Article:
San Francisco should revisit zoning rules governing medical marijuana

The conversation surrounding medical marijuana dispensaries in San Francisco has wound its way in recent years from “should we?” to “where should we?” to “how much should we?” Now, the discussion is headed back to “where should we?”
The Board of Supervisors needs to formally reopen the topic of where dispensaries can open up in The City and serve their patients to make sure city zoning regulations do not overload the neighborhoods to which they are currently restricted.

In 2005, city zoning regulations were drafted to allow dispensaries only in locations 1,000 feet or more from schools, recreation facilities and other buildings housing youth services. This city buffer zone exceeds the 600-foot distance that exists under state guidelines.

In creating these wide buffer zones around youth facilities in this densely populated city, officials prevented medical marijuana facilities from opening in the vast majority of San Francisco. The allowable areas are called “green zones,” and it is estimated that they comprise just 10 percent of The City’s surface area.

Another factor limiting where dispensaries can locate is the challenge of finding landlords willing to lease to them. This has become a particular issue in the wake of U.S. Attorney Melinda Haag’s overzealous targeting of medical marijuana dispensaries — and the landlords who lease to them — in the past few years.

The collision of these two trends has resulted in a clustering of dispensaries in a handful of San Francisco neighborhoods.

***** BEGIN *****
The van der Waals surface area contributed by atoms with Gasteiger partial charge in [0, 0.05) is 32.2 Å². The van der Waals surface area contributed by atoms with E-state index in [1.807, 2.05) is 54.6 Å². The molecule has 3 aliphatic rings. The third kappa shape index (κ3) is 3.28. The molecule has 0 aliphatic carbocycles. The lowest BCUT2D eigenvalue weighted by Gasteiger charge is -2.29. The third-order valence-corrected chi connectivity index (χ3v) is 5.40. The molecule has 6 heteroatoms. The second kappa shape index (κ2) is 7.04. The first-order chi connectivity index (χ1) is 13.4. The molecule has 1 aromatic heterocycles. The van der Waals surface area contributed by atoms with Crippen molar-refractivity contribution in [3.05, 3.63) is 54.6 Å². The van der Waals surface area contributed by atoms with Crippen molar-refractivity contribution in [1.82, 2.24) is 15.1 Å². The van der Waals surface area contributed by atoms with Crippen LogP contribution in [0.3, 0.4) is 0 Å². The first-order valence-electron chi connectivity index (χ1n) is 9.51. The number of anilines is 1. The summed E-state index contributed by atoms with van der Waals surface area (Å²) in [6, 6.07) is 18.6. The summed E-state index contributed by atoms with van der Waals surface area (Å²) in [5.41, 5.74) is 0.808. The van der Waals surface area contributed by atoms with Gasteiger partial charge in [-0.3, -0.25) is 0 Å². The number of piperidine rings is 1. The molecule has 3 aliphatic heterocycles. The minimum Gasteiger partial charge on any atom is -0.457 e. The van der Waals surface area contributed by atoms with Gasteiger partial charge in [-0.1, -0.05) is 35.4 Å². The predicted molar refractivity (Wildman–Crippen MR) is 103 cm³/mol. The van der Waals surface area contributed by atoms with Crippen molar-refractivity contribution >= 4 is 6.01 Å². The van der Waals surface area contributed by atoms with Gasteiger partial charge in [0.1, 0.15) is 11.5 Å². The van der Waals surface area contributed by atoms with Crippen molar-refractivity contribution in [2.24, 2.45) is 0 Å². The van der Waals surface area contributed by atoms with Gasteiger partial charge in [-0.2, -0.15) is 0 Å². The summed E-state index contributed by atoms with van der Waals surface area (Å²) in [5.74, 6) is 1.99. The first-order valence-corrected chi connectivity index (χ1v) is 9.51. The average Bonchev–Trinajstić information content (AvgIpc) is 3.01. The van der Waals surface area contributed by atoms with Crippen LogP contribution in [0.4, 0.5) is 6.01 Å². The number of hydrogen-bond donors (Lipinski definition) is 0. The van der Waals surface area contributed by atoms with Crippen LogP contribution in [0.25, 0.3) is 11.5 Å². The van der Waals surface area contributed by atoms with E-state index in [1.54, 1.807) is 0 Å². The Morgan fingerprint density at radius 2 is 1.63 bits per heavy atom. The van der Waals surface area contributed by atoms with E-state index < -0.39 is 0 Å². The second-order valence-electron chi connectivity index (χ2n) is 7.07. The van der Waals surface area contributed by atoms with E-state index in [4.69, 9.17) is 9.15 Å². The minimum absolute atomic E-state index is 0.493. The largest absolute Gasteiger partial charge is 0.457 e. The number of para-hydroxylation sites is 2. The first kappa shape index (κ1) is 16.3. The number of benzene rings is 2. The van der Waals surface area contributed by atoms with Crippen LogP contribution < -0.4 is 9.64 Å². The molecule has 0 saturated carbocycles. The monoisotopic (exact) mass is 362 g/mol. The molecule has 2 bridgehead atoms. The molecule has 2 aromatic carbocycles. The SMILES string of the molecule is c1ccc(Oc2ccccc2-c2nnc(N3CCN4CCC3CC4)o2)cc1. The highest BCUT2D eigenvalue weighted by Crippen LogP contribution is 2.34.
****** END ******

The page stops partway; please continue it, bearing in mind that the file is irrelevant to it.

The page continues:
The issue came to a head a few weeks ago during a Planning Commission hearing at which Supervisor John Avalos was presenting legislation that would have banned any pot dispensaries from opening within 500 feet of each other in a section of the Outer Mission.

There is frustration on all sides of the debate. Most San Franciscans have made it clear that they support the presence of medical marijuana dispensaries within The City. Yet neighbors are understandably weary of having too many of these businesses line any one commercial corridor. Industry advocates decry any new regulations that would limit the areas in which clubs can locate.

Avalos’ legislation, which has since been altered to propose a hearing for any new pot club that wants to open within 500 feet of an existing dispensary, makes some sense. But the solutions for this zoning problem should not come piecemeal.

Squeezing clubs out of one area will just force them into others, where they could be limited again. The end result would likely be a cycle of expanded rules without an eye toward any larger goal.

Avalos told The San Francisco Examiner that he will reopen the topic of the zoning regulations that pertain to green zones. The Board of Supervisors needs to fully study the rules and community needs surrounding medical marijuana dispensaries. The City’s existing zoning guidelines clearly are not working.

Monday’s ruling by the California Supreme Court may make this matter even more urgent. The court ruled — appropriately, given the state of California’s inadequate laws governing medical marijuana — that cities and counties have the right to ban dispensaries. If nearby cities or counties exercise their rights under this ruling, it could fuel an increase in San Francisco within the near future.

The tricky task ahead for city officials is finding that delicate balance between allowing the dispensaries needed to serve patients while not overcrowding any one neighborhood.

editorialsJohn Avalosmedical marijuanaOpinion

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